Traditionally, the kibbutzim allowed no private property and had strict cultural norms against the accumulating of non-essential personal possessions. People pooled resources together, and members could take as much as they needed. An elected committee would rotate people's jobs, trying to assign each person an interesting variety of tasks and take into account their personal preferences. Children would live together and would only visit their parents for a few hours each day and on most of the day for Shabbat and holidays. Peer pressure and public opinion were used to prevent people from slacking off and violating communal rules.
Kibbutzim have come to abandon some of their communal features. In the 1970s, they abandoned their policies of separating children from their parents. In the 1980s, many dining halls started charging for food. Now, many kibbutzim hire full-time managers. However, about 130 kibbutzim still continue to practice communal self-management. A 1999 report on Kibbutz Geffen found that the workplace's managers were elected and rotating, and had no coercive authority over workers. At some urban kibbutzim today, residents hold regular, outside jobs, but practice direct democratic, communal living.
More kibbutz members now work in industry than in agriculture (25 percent of adult residents work in industry, 15 percent in agriculture). Their main areas of industry are plastic and rubbers, metals and machines. The kibbutzim provide 40 percent of Israel's gross added value from agriculture. 
A study by Ran Abramitzky in Journal of Economic Perspectives concluded that the economic success of the kibbutzim "requires a lack of privacy and small group size that facilitate social sanctions, and strong limits on private ownership of property." 
Important theorists of the kibbutz movement, such as A.D. Gordon, saw agricultural labor as a way to connect with Palestine's environment. James Horrox summarizes some of Gordon's writing, "Physical, and in particular agricultural work, he believed, enabled the human being to connect with nature through creativity, and it was therefore through a return to the land that individuals, peoples and humanity would be able to find spiritual succour and a more meaningful way of life".
Kibbutz Lotan, with its Center for Creative Ecology, practices and teaches visitors about organic gardening and construction with materials from the local landbase. The kibbutz's website reports, "Over the last four years Lotan, through its composting and recycling efforts, has reduced its overall waste disposal by 70% each year."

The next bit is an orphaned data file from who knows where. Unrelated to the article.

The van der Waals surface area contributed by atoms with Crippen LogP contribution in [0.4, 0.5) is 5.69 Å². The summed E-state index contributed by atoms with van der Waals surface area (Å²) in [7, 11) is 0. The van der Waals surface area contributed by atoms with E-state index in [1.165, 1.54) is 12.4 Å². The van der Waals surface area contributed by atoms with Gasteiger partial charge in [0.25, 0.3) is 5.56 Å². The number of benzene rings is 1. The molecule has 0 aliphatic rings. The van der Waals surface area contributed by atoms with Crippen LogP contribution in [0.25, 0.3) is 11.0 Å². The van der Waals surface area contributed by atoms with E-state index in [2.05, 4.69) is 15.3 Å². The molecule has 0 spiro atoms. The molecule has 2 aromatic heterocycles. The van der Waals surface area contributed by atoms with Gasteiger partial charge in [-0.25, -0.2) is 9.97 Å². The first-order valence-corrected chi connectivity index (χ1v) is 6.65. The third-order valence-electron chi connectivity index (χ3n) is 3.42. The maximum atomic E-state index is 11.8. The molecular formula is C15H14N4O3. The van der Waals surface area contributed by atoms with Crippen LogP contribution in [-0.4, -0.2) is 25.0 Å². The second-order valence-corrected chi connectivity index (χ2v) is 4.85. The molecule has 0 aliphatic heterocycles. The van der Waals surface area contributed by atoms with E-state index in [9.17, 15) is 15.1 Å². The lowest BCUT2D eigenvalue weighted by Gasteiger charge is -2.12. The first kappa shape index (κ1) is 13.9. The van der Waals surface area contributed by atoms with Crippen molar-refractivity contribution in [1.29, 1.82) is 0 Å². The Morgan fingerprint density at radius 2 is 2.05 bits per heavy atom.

According to Wikipedia, "There are very few issues of crime on the kibbutz. Since everyone has their basic needs taken care of and shares everything communally there is no reason for theft. The kibbutz crime rate is well below the national average." 
In 1940, a British airman stationed in Palestine wrote that in the kibbutzim, "The problem of violence has simply not arisen". In 1986, Josef Vlassii published a study on Kibbutz Vatik, noting the kibbutz had never experienced any serious crime. James Horrox comments that these "remarks on the non-existence of crime were all made at a time when many of the communities were of equivalent size to small towns, or at least large villages, many of them housing well over a thousand people each."
To deal with transgressions, the kibbutzim rely on public opinion, gossip and social consciousness. In a 1976 paper "Law in the Kibbutz: A Reappraisal," Degania Aleph member Allan Shapiro provides some examples from his own kibbutz the successor to the original Degania. This community had, 498 members, including 265 adult members and candidates.A woman had acquired a personal tea kettle in violation of a rule at the time that allowed only a communal kettle. "Public opinion was aroused by the member's clearly deviant behavior, and ostracism was subtly but openly employed against the offender. Even her husband joined in the campaign and refused to permit their children to enter the family quarters during tea-time, lest they be tainted by the anti-social conduct of their mother." At the same kibbutz, youth destroyed a tractor during an April Fool's prank. In response, the Education Committee held a hearing with the youth and the Farm Manager present. At the meeting, the youth expressed remorse and volunteered to help the silo manager in their free time. No punishment was administered. 
Spiro reports that at Kiryat Yedidim, choir members once were not showing up to rehearsals, and there was a concern that they would not learn their songs in time for the Passover seder. The Holiday Committee posted a notice on the bulletin board that the seder would be cancelled if the choir did not learn the songs. The notice also included a list of the choir members. In the next three days, choir rehearsals had full attendance, and the choir sang at the seder. In rarer cases, the kibbutz punished people at town meetings. Once, a member was accused of stealing. A town meeting examined evidence and found the member guilty. The kibbutz decided to expel this member.
As described by Peter Gelderloos, the kibbutz movement's negligence to take an oppositional stance toward capitalism and Zionism led to it becoming largely compromised and contaminated by the hierarchical and racist norms of mainstream Israeli society. Moreover, the movement suffered a backlash due to its underestimation of their members' desire for personal privacy: